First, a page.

I have finally jumped on the bandwagon and joined Google plus, and there are a lot of things to like so far.
It got me thinking though, other than addressing some of the major gripes I have with Facebook and Twitter, what other reason do I have for switching hard stop?
Here’s a quick run down on how I use the following services:
- My close friends and family, i.e., people I really know.
- A hand-picked list of the most interesting people (writers, designers, developers, entrepreneurs). I tend to be highly engaged with many of these people, so I get a lot of value out of it.
Google Plus could potentially remove the need for me to use two different social networks, as I could very easily put the very same people who are on Facebook and Twitter (who happen to be on Google Plus) into appropriate “Circles.”
With any new social networking service, the most difficult part is giving people a reason to switch. Although Google Buzz was a failure, it’s looking like Google Plus is already starting to see favourable adoption — even while in limited field test mode.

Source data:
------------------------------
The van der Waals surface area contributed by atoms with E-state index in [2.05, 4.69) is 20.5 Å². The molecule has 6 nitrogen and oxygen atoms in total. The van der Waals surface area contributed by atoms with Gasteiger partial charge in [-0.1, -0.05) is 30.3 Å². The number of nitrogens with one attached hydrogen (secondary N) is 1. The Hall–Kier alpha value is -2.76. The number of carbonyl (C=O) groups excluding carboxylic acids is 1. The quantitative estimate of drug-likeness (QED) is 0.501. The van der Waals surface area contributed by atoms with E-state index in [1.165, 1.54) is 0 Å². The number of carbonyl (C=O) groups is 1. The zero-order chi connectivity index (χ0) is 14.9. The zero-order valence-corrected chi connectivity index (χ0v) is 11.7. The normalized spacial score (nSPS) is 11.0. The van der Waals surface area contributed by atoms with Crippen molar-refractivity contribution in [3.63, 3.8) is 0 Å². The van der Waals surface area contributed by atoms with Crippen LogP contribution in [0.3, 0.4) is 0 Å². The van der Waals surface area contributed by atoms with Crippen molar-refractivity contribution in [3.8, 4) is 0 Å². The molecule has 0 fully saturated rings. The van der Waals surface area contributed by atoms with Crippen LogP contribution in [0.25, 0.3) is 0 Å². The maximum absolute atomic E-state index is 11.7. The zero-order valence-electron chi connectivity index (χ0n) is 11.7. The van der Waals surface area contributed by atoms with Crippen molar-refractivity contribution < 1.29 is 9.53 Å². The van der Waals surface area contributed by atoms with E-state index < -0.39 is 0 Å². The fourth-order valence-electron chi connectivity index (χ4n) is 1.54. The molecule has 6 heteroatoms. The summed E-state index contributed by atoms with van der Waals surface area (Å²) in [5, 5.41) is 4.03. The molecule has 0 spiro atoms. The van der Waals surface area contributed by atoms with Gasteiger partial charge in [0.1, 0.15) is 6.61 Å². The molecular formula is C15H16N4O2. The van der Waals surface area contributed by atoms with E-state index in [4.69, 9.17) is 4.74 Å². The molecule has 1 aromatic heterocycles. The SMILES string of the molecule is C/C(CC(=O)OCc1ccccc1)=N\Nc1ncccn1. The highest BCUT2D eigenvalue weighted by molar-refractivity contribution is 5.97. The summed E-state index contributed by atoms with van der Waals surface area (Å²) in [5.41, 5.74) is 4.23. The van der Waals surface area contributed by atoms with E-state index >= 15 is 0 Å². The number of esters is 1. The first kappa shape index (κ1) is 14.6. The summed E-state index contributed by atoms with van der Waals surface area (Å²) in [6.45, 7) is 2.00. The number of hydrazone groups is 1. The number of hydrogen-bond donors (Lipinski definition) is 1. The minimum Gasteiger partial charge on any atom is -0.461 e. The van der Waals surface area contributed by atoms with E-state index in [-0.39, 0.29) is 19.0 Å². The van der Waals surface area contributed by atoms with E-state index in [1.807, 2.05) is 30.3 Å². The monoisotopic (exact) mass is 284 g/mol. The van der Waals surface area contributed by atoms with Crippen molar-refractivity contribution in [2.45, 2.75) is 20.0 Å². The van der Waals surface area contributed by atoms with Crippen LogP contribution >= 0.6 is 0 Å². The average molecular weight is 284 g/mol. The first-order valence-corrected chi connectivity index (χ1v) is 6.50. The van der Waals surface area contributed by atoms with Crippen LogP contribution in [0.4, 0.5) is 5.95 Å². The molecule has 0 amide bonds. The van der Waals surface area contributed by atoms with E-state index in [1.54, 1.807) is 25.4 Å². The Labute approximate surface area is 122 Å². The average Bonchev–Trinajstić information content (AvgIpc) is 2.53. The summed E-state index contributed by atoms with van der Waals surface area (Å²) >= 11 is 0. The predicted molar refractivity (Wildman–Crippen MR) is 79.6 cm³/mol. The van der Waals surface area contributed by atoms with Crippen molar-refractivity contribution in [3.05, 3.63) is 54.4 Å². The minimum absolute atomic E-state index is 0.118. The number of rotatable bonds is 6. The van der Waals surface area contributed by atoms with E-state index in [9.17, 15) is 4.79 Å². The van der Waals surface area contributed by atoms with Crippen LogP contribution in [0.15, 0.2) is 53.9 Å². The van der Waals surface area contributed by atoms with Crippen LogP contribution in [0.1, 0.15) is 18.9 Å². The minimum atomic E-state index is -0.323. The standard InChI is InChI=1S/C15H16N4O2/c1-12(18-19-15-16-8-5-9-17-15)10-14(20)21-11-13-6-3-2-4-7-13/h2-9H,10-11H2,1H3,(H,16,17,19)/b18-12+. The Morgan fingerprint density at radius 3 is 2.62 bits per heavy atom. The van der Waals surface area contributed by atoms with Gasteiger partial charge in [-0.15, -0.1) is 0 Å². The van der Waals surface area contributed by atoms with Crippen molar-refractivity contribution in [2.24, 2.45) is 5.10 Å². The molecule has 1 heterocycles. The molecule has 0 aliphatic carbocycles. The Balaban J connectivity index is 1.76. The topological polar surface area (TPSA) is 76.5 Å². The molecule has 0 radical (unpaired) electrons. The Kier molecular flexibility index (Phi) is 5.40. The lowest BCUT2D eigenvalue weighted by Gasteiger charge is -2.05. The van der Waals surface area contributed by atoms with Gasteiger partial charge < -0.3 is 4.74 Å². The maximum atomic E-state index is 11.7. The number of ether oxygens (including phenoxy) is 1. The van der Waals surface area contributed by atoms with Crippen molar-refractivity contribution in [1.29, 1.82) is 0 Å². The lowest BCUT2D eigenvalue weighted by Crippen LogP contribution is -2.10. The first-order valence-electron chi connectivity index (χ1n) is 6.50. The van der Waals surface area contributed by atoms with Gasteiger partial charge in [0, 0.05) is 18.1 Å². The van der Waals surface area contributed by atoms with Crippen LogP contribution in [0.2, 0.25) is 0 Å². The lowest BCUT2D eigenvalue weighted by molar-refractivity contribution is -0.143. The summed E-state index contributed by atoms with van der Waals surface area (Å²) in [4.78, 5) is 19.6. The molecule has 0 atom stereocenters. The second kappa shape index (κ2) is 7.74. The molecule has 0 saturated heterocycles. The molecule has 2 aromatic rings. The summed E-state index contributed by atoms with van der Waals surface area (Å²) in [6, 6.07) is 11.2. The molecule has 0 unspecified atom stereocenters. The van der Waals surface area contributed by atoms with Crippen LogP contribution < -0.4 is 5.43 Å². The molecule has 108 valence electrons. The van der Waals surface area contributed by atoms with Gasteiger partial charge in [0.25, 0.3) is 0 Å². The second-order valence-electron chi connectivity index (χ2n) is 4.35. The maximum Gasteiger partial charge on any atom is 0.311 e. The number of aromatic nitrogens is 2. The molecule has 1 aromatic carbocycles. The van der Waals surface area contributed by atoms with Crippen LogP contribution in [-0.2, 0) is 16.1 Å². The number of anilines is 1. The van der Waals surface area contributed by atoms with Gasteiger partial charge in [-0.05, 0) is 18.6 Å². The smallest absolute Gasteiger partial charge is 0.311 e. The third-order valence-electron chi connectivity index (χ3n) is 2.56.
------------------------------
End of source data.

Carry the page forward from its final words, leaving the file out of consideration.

I have a growing list of close friends who have jumped onto Google Plus. Within a very short period of time, the general consensus seems that they like it. In fact, they like not having to deal with complicated and the seemingly ever changing granular privacy settings mess Facebook gives us now. Being able to just drag and drop people into appropriate social “Circles” makes things fun and easy.
Of course I realize the benefits of the brief 140 character limit imposed by Twitter — something I have come to embrace and enjoy. I still believe Twitter’s thinking behind that is ideal, but I care more about accessing everything I have ever written on the service right now.
The way I look at putting all my eggs into one basket with Google Plus is this — the ability to export all of my data out of the service if I ever choose to leave. Right now with Facebook, I can certainly do this — with Twitter there’s really no way to go back and retrieve all of my tweets. Will this ever be addressed in the future? Who knows, and one can only hope that Twitter learns this from Google.
It’s difficult to say how successful Google Plus will be, however my little social experiment right now to try and get most of my close friends from Facebook onto Google Plus is off to a great start. In fact, I’m seeing a complete domino effect as far as adoption is concerned. I’ve been sending out tons of invites, and those friends are sending invites to other people I know as well. I wouldn’t be surprised to see the majority of people I know on Google Plus within the next month.